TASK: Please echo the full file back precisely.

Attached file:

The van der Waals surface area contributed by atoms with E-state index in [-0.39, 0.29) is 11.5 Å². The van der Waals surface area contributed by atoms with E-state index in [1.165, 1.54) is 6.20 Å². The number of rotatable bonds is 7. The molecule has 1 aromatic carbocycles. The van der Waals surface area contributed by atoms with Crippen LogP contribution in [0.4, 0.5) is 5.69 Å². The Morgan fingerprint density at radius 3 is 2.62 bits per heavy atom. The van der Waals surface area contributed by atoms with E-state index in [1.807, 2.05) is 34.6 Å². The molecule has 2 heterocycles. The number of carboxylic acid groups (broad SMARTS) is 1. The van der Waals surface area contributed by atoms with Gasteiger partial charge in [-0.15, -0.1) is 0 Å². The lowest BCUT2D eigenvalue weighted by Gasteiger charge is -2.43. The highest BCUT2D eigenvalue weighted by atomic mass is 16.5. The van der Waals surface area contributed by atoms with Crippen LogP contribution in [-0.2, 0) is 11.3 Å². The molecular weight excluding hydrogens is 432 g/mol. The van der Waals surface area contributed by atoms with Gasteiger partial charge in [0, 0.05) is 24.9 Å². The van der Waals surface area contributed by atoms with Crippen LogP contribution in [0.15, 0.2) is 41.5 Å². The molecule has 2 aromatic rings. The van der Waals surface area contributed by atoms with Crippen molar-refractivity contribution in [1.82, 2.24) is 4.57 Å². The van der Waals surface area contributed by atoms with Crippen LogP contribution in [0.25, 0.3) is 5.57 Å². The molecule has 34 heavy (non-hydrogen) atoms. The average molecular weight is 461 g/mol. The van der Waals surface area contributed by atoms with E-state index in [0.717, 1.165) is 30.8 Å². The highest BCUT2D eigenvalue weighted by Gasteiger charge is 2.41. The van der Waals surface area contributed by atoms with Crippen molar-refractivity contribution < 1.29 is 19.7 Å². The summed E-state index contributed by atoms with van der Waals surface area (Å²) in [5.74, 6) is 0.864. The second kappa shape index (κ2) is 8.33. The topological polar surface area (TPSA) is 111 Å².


The van der Waals surface area contributed by atoms with E-state index in [-0.39, 0.29) is 11.5 Å². The van der Waals surface area contributed by atoms with E-state index in [1.165, 1.54) is 6.20 Å². The number of rotatable bonds is 7. The molecule has 1 aromatic carbocycles. The van der Waals surface area contributed by atoms with Crippen LogP contribution in [0.4, 0.5) is 5.69 Å². The Morgan fingerprint density at radius 3 is 2.62 bits per heavy atom. The van der Waals surface area contributed by atoms with E-state index in [1.807, 2.05) is 34.6 Å². The molecule has 2 heterocycles. The number of carboxylic acid groups (broad SMARTS) is 1. The van der Waals surface area contributed by atoms with Gasteiger partial charge in [-0.15, -0.1) is 0 Å². The lowest BCUT2D eigenvalue weighted by Gasteiger charge is -2.43. The highest BCUT2D eigenvalue weighted by atomic mass is 16.5. The van der Waals surface area contributed by atoms with Crippen LogP contribution in [-0.2, 0) is 11.3 Å². The molecular weight excluding hydrogens is 432 g/mol. The van der Waals surface area contributed by atoms with Gasteiger partial charge in [0, 0.05) is 24.9 Å². The van der Waals surface area contributed by atoms with Crippen LogP contribution in [0.15, 0.2) is 41.5 Å². The molecule has 2 aromatic rings. The van der Waals surface area contributed by atoms with Crippen molar-refractivity contribution in [1.82, 2.24) is 4.57 Å². The van der Waals surface area contributed by atoms with Crippen LogP contribution in [0.25, 0.3) is 5.57 Å². The molecule has 34 heavy (non-hydrogen) atoms. The average molecular weight is 461 g/mol. The van der Waals surface area contributed by atoms with E-state index in [0.717, 1.165) is 30.8 Å². The highest BCUT2D eigenvalue weighted by Gasteiger charge is 2.41. The van der Waals surface area contributed by atoms with Crippen molar-refractivity contribution < 1.29 is 19.7 Å². The summed E-state index contributed by atoms with van der Waals surface area (Å²) in [5.74, 6) is 0.864. The second kappa shape index (κ2) is 8.33. The topological polar surface area (TPSA) is 111 Å².